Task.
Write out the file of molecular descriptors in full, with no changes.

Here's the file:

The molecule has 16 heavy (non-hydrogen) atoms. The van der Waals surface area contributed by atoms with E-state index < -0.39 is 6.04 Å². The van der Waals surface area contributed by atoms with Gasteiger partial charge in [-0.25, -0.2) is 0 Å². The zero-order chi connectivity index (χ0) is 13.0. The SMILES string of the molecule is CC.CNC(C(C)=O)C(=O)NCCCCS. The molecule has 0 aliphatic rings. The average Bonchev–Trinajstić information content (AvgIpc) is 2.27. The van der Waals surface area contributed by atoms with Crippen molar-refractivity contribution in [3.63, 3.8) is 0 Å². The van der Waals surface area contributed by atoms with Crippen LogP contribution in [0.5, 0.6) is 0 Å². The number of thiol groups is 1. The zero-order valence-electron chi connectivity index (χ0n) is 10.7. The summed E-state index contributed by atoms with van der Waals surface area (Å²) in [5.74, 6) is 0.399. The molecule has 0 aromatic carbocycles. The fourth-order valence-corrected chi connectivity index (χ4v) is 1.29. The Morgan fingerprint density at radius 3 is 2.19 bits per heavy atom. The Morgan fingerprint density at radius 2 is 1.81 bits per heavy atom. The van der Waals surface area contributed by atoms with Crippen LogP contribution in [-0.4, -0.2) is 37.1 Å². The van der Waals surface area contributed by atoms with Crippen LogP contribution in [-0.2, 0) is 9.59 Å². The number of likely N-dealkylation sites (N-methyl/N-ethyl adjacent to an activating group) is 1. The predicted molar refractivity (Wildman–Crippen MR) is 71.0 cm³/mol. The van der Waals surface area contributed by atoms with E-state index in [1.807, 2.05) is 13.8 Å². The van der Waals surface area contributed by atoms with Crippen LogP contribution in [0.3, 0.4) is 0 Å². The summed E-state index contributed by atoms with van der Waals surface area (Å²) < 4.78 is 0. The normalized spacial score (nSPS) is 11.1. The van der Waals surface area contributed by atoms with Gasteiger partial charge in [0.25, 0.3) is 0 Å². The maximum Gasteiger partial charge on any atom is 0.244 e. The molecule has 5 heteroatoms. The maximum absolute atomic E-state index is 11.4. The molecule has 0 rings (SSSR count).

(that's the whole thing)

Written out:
The molecule has 16 heavy (non-hydrogen) atoms. The van der Waals surface area contributed by atoms with E-state index < -0.39 is 6.04 Å². The van der Waals surface area contributed by atoms with Gasteiger partial charge in [-0.25, -0.2) is 0 Å². The zero-order chi connectivity index (χ0) is 13.0. The SMILES string of the molecule is CC.CNC(C(C)=O)C(=O)NCCCCS. The molecule has 0 aliphatic rings. The average Bonchev–Trinajstić information content (AvgIpc) is 2.27. The van der Waals surface area contributed by atoms with Crippen molar-refractivity contribution in [3.63, 3.8) is 0 Å². The van der Waals surface area contributed by atoms with Crippen LogP contribution in [0.5, 0.6) is 0 Å². The number of thiol groups is 1. The zero-order valence-electron chi connectivity index (χ0n) is 10.7. The summed E-state index contributed by atoms with van der Waals surface area (Å²) in [5.74, 6) is 0.399. The molecule has 0 aromatic carbocycles. The fourth-order valence-corrected chi connectivity index (χ4v) is 1.29. The Morgan fingerprint density at radius 3 is 2.19 bits per heavy atom. The Morgan fingerprint density at radius 2 is 1.81 bits per heavy atom. The van der Waals surface area contributed by atoms with Crippen LogP contribution in [-0.4, -0.2) is 37.1 Å². The van der Waals surface area contributed by atoms with Crippen LogP contribution in [-0.2, 0) is 9.59 Å². The number of likely N-dealkylation sites (N-methyl/N-ethyl adjacent to an activating group) is 1. The predicted molar refractivity (Wildman–Crippen MR) is 71.0 cm³/mol. The van der Waals surface area contributed by atoms with E-state index in [1.807, 2.05) is 13.8 Å². The van der Waals surface area contributed by atoms with Crippen LogP contribution in [0.3, 0.4) is 0 Å². The summed E-state index contributed by atoms with van der Waals surface area (Å²) < 4.78 is 0. The normalized spacial score (nSPS) is 11.1. The van der Waals surface area contributed by atoms with Gasteiger partial charge in [0.25, 0.3) is 0 Å². The maximum Gasteiger partial charge on any atom is 0.244 e. The molecule has 5 heteroatoms. The maximum absolute atomic E-state index is 11.4. The molecule has 0 rings (SSSR count).